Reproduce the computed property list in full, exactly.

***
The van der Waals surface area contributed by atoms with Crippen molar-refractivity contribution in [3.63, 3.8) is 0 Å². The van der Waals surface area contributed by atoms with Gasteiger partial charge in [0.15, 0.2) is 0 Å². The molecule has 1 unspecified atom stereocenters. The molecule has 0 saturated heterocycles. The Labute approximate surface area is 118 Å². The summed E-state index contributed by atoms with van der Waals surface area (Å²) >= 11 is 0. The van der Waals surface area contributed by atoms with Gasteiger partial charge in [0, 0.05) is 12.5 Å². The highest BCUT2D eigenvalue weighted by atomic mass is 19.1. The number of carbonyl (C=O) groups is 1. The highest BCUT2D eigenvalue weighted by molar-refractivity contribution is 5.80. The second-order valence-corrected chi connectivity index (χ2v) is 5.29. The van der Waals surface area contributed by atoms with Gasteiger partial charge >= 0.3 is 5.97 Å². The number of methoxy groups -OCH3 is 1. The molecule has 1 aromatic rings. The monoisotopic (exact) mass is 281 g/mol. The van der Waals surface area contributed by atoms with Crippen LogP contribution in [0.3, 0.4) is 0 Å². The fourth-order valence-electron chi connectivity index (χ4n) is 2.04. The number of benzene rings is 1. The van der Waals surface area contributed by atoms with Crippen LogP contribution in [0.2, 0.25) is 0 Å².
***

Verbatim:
The van der Waals surface area contributed by atoms with Crippen molar-refractivity contribution in [3.63, 3.8) is 0 Å². The van der Waals surface area contributed by atoms with Gasteiger partial charge in [0.15, 0.2) is 0 Å². The molecule has 1 unspecified atom stereocenters. The molecule has 0 saturated heterocycles. The Labute approximate surface area is 118 Å². The summed E-state index contributed by atoms with van der Waals surface area (Å²) >= 11 is 0. The van der Waals surface area contributed by atoms with Gasteiger partial charge in [0, 0.05) is 12.5 Å². The highest BCUT2D eigenvalue weighted by atomic mass is 19.1. The number of carbonyl (C=O) groups is 1. The highest BCUT2D eigenvalue weighted by molar-refractivity contribution is 5.80. The second-order valence-corrected chi connectivity index (χ2v) is 5.29. The van der Waals surface area contributed by atoms with Gasteiger partial charge >= 0.3 is 5.97 Å². The number of methoxy groups -OCH3 is 1. The molecule has 1 aromatic rings. The monoisotopic (exact) mass is 281 g/mol. The van der Waals surface area contributed by atoms with Crippen LogP contribution in [0.3, 0.4) is 0 Å². The fourth-order valence-electron chi connectivity index (χ4n) is 2.04. The number of benzene rings is 1. The van der Waals surface area contributed by atoms with Crippen LogP contribution in [0.2, 0.25) is 0 Å².